to all the mac techies out there, i have a question about ram..

sevag1

macrumors member
Original poster
Jul 16, 2001
72
0
in my quicksilver 733 tower, i have one 128 MB cl3 ram stick, and a 512 mb cl2 ram stick.. I was wondering, if i take out the 128mb cl3, will i notice a speed boost? since cl2 is faster than cl3...
thnxs in advance
 

Beej

macrumors 68020
Jan 6, 2002
2,139
0
Buffy's bedroom
The speed advantage you will get in RAM-intensive apps will be less advantageous than having the extra 128 MB in there.
 

Rower_CPU

Moderator emeritus
Oct 5, 2001
11,111
0
San Diego, CA
The cl rating stands for CAS latency (don't ask me what CAS stands for).

The 2-2-2 CAS rating is primarily important for people with higher front side bus speeds (i.e. overclockers). Lower latency equals increased stability when your system is running faster than it should.

While it's a good idea to have lower latency RAM for general use, you won't "slow down" because of having mixed 2 and 3 rated RAM.
 

Rower_CPU

Moderator emeritus
Oct 5, 2001
11,111
0
San Diego, CA
Originally posted by Hemingray
Just for the record, it stands for Column Address Strobe. ;)
Thanks. :)

Computer acronyms run the whole gamut from archaisms to technical descriptions to humor...my favorite is TWAIN (technology without an interesting name).;)
 

mc68k

macrumors 68000
Apr 16, 2002
1,996
0
I learned what CUDA stands for!
Capacitive Unit Discharge ASIC
That's the reset switch on the motherboard.

Don't underestimate the acronyms. My old boss said one of the reasons I was considered was that I knew what CMOS stood for. I was asked what CMOS does in a job interview. I was then asked jokingly what it stood for.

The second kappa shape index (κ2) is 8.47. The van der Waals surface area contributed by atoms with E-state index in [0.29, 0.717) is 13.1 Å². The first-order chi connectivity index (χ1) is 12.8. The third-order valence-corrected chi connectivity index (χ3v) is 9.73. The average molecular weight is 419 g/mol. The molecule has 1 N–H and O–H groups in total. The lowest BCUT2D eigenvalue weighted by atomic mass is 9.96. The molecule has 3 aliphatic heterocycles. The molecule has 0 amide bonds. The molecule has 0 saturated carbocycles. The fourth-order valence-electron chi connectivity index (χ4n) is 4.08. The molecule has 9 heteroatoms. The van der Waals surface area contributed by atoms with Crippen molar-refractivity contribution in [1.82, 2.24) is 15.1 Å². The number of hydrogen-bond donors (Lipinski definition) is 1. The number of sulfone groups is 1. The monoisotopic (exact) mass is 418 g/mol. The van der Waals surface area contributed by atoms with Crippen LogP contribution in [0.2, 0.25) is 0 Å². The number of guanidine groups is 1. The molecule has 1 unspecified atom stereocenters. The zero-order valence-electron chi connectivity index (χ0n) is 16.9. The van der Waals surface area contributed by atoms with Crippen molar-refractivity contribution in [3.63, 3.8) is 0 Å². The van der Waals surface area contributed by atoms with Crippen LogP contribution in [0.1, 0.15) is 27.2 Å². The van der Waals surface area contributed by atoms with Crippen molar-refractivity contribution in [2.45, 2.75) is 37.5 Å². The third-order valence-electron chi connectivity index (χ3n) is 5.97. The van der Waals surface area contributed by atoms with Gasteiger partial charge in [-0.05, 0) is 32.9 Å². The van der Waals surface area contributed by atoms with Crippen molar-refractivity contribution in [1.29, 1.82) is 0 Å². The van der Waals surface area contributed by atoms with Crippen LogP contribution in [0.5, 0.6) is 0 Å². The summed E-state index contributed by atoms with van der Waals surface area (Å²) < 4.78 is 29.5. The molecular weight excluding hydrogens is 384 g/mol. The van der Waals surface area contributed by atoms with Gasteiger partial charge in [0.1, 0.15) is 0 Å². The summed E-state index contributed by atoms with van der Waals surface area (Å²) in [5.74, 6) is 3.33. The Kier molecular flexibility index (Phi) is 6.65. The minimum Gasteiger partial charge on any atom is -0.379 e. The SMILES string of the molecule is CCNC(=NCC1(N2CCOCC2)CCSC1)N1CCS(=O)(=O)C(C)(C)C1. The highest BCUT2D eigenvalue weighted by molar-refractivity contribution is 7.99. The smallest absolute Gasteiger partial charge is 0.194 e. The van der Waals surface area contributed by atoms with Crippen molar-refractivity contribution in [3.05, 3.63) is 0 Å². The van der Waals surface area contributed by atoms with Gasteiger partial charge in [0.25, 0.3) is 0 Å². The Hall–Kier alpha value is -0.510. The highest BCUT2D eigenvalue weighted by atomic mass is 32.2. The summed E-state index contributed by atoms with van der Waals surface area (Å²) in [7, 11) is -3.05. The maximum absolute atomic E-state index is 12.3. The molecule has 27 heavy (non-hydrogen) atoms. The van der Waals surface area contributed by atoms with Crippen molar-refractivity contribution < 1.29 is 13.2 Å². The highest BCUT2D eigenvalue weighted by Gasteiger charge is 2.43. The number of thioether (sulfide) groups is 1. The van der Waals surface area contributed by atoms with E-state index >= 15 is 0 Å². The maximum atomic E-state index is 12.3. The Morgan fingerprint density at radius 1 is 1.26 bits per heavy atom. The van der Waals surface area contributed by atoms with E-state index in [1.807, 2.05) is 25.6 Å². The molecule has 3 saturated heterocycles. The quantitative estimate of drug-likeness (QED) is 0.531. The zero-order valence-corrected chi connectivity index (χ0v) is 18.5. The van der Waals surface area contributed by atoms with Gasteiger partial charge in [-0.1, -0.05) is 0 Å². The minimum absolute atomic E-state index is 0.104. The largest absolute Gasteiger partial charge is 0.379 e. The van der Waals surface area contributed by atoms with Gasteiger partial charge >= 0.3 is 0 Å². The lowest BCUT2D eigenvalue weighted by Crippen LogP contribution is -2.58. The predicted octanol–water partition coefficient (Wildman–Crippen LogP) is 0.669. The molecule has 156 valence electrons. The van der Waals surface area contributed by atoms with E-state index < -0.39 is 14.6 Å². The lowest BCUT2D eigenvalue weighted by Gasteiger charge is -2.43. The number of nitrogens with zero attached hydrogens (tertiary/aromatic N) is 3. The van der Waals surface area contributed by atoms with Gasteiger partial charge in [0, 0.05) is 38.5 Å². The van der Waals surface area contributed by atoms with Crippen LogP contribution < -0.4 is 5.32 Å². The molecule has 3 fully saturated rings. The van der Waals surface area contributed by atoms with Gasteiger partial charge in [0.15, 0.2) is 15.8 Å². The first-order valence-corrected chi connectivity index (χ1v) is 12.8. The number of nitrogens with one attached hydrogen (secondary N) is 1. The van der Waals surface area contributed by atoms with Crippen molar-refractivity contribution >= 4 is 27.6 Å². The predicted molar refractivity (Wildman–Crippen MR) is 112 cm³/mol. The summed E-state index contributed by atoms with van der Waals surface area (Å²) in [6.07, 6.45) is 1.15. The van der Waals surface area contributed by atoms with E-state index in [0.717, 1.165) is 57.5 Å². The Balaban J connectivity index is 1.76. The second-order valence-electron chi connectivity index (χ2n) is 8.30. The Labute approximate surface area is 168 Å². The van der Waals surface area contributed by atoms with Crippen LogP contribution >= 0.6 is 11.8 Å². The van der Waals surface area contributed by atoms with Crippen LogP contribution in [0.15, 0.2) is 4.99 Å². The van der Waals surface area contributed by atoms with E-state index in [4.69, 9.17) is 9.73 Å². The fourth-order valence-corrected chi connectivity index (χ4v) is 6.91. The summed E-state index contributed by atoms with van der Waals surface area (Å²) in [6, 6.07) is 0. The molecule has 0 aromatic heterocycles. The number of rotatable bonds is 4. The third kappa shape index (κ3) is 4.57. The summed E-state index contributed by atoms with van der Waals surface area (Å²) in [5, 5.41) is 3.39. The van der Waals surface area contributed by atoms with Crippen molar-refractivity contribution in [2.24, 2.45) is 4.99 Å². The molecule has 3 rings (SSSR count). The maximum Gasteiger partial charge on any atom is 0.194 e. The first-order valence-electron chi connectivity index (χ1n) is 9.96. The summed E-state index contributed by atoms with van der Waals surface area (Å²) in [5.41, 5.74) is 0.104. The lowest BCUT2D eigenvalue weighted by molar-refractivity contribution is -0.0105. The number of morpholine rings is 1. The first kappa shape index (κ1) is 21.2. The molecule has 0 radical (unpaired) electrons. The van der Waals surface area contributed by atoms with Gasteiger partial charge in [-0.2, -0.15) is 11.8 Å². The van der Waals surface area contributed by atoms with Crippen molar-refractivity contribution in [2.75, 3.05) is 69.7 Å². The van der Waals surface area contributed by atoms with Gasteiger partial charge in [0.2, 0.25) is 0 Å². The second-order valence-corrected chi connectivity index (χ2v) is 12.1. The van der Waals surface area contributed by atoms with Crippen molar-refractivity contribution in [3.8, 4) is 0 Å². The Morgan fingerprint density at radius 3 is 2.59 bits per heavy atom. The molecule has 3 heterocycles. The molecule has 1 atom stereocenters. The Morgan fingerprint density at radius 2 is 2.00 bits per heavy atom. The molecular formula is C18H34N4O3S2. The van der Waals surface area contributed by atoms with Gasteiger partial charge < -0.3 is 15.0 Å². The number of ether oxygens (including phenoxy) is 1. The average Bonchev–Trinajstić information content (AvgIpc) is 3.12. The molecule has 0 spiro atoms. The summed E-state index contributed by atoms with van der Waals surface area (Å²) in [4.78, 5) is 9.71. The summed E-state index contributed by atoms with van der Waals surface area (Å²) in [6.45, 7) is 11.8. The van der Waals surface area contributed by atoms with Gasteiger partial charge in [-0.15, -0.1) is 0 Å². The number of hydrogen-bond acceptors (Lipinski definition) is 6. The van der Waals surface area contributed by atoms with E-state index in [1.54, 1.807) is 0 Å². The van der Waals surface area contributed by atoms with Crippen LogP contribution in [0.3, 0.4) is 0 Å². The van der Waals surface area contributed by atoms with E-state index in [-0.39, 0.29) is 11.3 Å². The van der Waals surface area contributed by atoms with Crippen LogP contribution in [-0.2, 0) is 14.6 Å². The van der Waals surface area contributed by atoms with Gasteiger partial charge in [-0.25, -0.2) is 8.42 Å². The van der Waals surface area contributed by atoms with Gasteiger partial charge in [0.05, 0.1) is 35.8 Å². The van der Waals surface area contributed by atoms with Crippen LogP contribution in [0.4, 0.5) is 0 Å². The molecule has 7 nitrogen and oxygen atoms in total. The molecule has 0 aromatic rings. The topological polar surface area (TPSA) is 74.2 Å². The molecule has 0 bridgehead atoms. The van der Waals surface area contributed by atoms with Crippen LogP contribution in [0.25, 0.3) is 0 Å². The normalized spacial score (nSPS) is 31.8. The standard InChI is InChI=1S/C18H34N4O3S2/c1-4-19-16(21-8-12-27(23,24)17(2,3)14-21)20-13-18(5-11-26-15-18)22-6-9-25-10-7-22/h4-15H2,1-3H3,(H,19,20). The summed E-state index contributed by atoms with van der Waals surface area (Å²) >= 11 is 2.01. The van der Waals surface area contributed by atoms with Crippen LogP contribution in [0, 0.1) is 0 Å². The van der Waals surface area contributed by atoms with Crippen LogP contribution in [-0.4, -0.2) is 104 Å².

Of course! It's Complimentary Metal-Oxide Semiconductor. That really impressed them. :)

That was right after I got my A+ cert.
 

Rower_CPU

Moderator emeritus
Oct 5, 2001
11,111
0
San Diego, CA
Originally posted by mc68k
I learned what CUDA stands for!
Capacitive Unit Discharge ASIC
That's the reset switch on the motherboard.

Don't underestimate the acronyms. My old boss said one of the reasons I was considered was that I knew what CMOS stood for. I was asked what CMOS does in a job interview. I was then asked jokingly what it stood for.

Of course! It's Complimentary Metal-Oxide Semiconductor. That really impressed them. :)

That was right after I got my A+ cert.
Heh...you love to tell that story...:p

What other acronyms do people know, that are weird/rare/funny?
 

FattyMembrane

macrumors 6502a
Apr 14, 2002
966
129
bat country
being quite ignorant about ram, i have a question of my own. i just bought a ram chip from otherworldcomputing and on their site it said that my summer 2001 imac needed pc100 ram. when i went to install it, i saw that it looked different from the chip that came standard with my mac and the origional chip had a sticker that said pc133. the sys profiler says that my ram is running at 100 mhz but does anyone know if pc133 will be faster, or if the computer can actually handle it?

edit: i forgot to mention that i ran the sys profiler after the new ram was installed. should i remove the new chip and see if my old ram runs at 133 mhz?
 

Rower_CPU

Moderator emeritus
Oct 5, 2001
11,111
0
San Diego, CA
PC100 vs PC133

Here's the deal with RAM speeds...

Faster RAM can run in a slower machine.
Slower RAM can't run in a faster machine.

Your machine has a 100MHz system bus, so PC100 RAM is all that's required. PC133 RAM will run just fine.

Most times, a RAM chip that's too slow will prevent the computer from even booting.
 

Draft

macrumors 6502
Jun 18, 2002
455
1
Chicago, IL
So, if I buy RAM, should I get the CL2 or the CL3 RAM? CL2 usually costs more, so I'd rather not have to spend more money.

Draft
 

Rower_CPU

Moderator emeritus
Oct 5, 2001
11,111
0
San Diego, CA
Originally posted by Draft
So, if I buy RAM, should I get the CL2 or the CL3 RAM? CL2 usually costs more, so I'd rather not have to spend more money.

Draft
Unless you're overclocking your system or you're someone who has to have the highest end components, CL3 is fine.